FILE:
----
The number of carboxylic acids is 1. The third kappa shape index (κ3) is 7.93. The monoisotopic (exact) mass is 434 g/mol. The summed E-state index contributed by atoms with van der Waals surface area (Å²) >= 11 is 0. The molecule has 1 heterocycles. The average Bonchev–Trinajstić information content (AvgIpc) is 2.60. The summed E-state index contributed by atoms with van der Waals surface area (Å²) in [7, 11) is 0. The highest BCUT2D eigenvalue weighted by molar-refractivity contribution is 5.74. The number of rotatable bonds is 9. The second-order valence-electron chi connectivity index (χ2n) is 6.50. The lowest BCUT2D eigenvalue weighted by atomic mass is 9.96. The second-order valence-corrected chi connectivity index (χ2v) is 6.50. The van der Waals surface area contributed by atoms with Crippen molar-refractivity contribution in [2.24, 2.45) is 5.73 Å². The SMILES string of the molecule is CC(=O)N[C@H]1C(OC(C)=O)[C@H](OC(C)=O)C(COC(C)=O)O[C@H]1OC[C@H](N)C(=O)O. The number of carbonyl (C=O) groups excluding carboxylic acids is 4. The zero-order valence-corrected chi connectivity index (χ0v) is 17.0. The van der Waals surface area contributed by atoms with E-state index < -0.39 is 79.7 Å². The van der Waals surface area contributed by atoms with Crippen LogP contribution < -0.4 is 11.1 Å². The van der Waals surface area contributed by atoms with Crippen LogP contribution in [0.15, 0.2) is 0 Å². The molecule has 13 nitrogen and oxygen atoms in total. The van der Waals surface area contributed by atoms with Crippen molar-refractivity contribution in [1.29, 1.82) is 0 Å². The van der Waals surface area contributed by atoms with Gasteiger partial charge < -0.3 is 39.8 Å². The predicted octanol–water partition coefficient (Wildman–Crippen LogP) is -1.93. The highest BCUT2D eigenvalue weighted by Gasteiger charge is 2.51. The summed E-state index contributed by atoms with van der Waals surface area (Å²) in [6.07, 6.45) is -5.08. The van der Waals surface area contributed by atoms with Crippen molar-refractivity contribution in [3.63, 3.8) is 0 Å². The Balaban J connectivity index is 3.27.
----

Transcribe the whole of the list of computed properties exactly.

The number of carboxylic acids is 1. The third kappa shape index (κ3) is 7.93. The monoisotopic (exact) mass is 434 g/mol. The summed E-state index contributed by atoms with van der Waals surface area (Å²) >= 11 is 0. The molecule has 1 heterocycles. The average Bonchev–Trinajstić information content (AvgIpc) is 2.60. The summed E-state index contributed by atoms with van der Waals surface area (Å²) in [7, 11) is 0. The highest BCUT2D eigenvalue weighted by molar-refractivity contribution is 5.74. The number of rotatable bonds is 9. The second-order valence-electron chi connectivity index (χ2n) is 6.50. The lowest BCUT2D eigenvalue weighted by atomic mass is 9.96. The second-order valence-corrected chi connectivity index (χ2v) is 6.50. The van der Waals surface area contributed by atoms with Crippen molar-refractivity contribution in [2.24, 2.45) is 5.73 Å². The SMILES string of the molecule is CC(=O)N[C@H]1C(OC(C)=O)[C@H](OC(C)=O)C(COC(C)=O)O[C@H]1OC[C@H](N)C(=O)O. The number of carbonyl (C=O) groups excluding carboxylic acids is 4. The zero-order valence-corrected chi connectivity index (χ0v) is 17.0. The van der Waals surface area contributed by atoms with E-state index < -0.39 is 79.7 Å². The van der Waals surface area contributed by atoms with Crippen LogP contribution < -0.4 is 11.1 Å². The van der Waals surface area contributed by atoms with Crippen LogP contribution in [0.15, 0.2) is 0 Å². The molecule has 13 nitrogen and oxygen atoms in total. The van der Waals surface area contributed by atoms with Crippen molar-refractivity contribution in [1.29, 1.82) is 0 Å². The van der Waals surface area contributed by atoms with Gasteiger partial charge < -0.3 is 39.8 Å². The predicted octanol–water partition coefficient (Wildman–Crippen LogP) is -1.93. The highest BCUT2D eigenvalue weighted by Gasteiger charge is 2.51. The summed E-state index contributed by atoms with van der Waals surface area (Å²) in [6.07, 6.45) is -5.08. The van der Waals surface area contributed by atoms with Crippen molar-refractivity contribution in [3.63, 3.8) is 0 Å². The Balaban J connectivity index is 3.27.